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December 7, 2017: Planners Share Tips For Reducing Holiday Entertaining Stress; This Festival Will Highlight Female, Transgender, and Nonbinary Musicians; Oscar Board Approves New Rules for Members Amid Hollywood’s Sexual Harassment Scandal

1. PLANNERS SHARE TIPS FOR REDUCING HOLIDAY ENTERTAINING STRESS: With holiday-event planning season in full swing, planner Bronson van Wyck and Goop lifestyle expert Brittany Pattner recently shared tips on how to reduce stress when entertaining. Washington Post: “Be realistic. Too often, hosts bite off more than they can chew and spend the evening playing catch-up. So go easy on yourself. If a three-course dinner feels out of reach, plan something low-maintenance, such as a champagne brunch before your local holiday parade or a low-key after-party. That way, you can ride the adrenaline of a big event without having to carry it all yourself. Van Wyck’s holiday get-together is more of a late-night blowout. Usually held the Saturday before Christmas, he doesn’t get going until 9:30 p.m. so that it feels less like an obligation and more like a destination for people. ‘It’s loud music, strong drinks, low lighting,’ he says. ‘It’s a proper party. At this time of year, people want to take the edge off.’ …  Set the mood, simply. Forget spending a fortune on extravagant decorations, and keep your focus to lighting and music. Simple string lights can transform a dull space, making it glow with warmth and charm. A little background music does wonders to put guests at ease, so make an inviting playlist and position your speakers so that the sounds fill the room. This way, you’ll have control over the mood, whether you need to turn it up or tone it down. For a festive touch, Pattner scatters white faux gourds and pumpkins and clusters of cream-colored taper candles around the room. 'They’re neutral and elegant,' she says, and, unlike fresh flowers, she doesn’t have to worry about them dying.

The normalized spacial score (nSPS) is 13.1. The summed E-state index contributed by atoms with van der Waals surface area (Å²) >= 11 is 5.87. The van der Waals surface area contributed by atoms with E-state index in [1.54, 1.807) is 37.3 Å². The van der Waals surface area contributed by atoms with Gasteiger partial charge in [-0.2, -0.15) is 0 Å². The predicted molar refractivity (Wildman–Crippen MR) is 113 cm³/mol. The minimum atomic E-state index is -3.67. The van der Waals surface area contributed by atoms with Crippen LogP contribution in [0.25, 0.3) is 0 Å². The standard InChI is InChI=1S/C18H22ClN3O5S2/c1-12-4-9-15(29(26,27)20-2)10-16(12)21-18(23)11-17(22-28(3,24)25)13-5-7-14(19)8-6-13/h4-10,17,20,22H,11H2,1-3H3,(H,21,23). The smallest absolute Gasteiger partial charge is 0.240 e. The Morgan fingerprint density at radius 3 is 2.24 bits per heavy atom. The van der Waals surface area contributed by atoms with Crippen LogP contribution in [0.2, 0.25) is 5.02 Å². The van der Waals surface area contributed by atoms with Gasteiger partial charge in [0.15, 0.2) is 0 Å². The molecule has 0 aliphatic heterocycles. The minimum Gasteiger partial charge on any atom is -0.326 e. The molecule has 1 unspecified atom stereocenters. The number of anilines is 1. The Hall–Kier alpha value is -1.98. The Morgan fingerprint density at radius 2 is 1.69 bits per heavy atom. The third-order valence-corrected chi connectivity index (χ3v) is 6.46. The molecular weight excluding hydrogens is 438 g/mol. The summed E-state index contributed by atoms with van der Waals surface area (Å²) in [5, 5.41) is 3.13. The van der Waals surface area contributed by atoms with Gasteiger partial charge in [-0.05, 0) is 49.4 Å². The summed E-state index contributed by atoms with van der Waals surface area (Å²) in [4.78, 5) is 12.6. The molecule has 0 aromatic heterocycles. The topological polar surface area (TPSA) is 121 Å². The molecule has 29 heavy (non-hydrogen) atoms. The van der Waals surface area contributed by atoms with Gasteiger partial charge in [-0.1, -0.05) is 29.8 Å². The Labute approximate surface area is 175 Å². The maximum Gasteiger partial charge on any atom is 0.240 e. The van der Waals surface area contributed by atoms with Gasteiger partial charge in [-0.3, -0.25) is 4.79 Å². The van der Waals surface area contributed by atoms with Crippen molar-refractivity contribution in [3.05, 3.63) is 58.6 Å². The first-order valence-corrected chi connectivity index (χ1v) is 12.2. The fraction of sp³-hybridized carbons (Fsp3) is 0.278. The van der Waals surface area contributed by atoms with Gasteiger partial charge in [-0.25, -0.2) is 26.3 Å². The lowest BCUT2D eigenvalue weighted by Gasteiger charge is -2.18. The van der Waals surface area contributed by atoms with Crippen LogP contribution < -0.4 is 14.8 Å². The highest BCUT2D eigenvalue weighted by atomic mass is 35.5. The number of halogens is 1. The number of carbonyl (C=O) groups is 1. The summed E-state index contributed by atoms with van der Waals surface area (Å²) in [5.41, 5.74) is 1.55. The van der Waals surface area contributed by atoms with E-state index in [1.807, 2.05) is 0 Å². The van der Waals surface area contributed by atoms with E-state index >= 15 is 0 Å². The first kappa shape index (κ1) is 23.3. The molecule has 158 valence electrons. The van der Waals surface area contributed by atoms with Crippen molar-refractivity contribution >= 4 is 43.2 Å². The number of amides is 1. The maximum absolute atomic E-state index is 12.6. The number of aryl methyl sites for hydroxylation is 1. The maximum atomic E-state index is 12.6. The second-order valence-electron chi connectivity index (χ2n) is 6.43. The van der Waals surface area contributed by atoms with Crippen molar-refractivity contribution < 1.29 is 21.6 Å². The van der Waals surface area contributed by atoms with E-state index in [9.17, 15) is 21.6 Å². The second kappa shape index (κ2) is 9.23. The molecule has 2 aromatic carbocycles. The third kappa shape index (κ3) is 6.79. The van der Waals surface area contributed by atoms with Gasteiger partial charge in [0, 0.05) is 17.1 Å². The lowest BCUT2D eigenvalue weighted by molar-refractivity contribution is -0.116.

2. THIS FESTIVAL WILL HIGHLIGHT FEMALE, TRANSGENDER, AND NONBINARY MUSICIANS: Moogfest, a music, ideas, and technology conference based in Durham, North Carolina, received numerous complaints this year about its lack of female and L.G.B.T.Q. artists. The festival has responded by starting to release its 2018 lineup for the May festival, which already includes female, transgender, and nonbinary performers. The New York Times: "In a preliminary celebration this week, Moogfest is partnering with Tom Tom magazine (tagline: 'Drummers. Music. Feminism') to present 'Always On,' a 50-hour marathon featuring 50 female, nonbinary and transgender musicians in 35 cities and 17 countries taking turns live-streaming their sets. The event starts on Wednesday at 12 p.m. EST and ends on Friday at 2 p.m. EST. The artists run the gamut from Madame Gandhi, who used to play drums with M.I.A., to Nicola Kuperus of the Detroit cold-wave duo Adult.; from Au Revoir Simone’s Annie Hart to D.J. Haram from the Discwoman collective; and from the rapper and poet Moor Mother to the electronic-music pioneer Suzanne Ciani. 'It’s pure and celebratory in trying to highlight these incredible artists all over the globe,' the Moogfest director of programming Lorna-Rose Simpson said in a phone interview. 'Through technology, we can allow musicians who maybe don’t get represented enough — some of them are a little unknown, some of them are very well known—to be equal on this platform, where everyone gets one hour to perform.' Moogfest started in 2004 in New York City as a one-day tribute to the synthesizer trailblazer Robert Moog (who died the following year at 71). The festival relocated to Asheville, N.C., in 2010, and to Durham in 2016, moves that were accompanied by an expansion in size and scope. Evenings are dedicated to performances under the 'Future Sound' umbrella; many of the musicians also participate in the daytime programming ('Future Thought'), which is made up of panels, workshops, installations and lectures."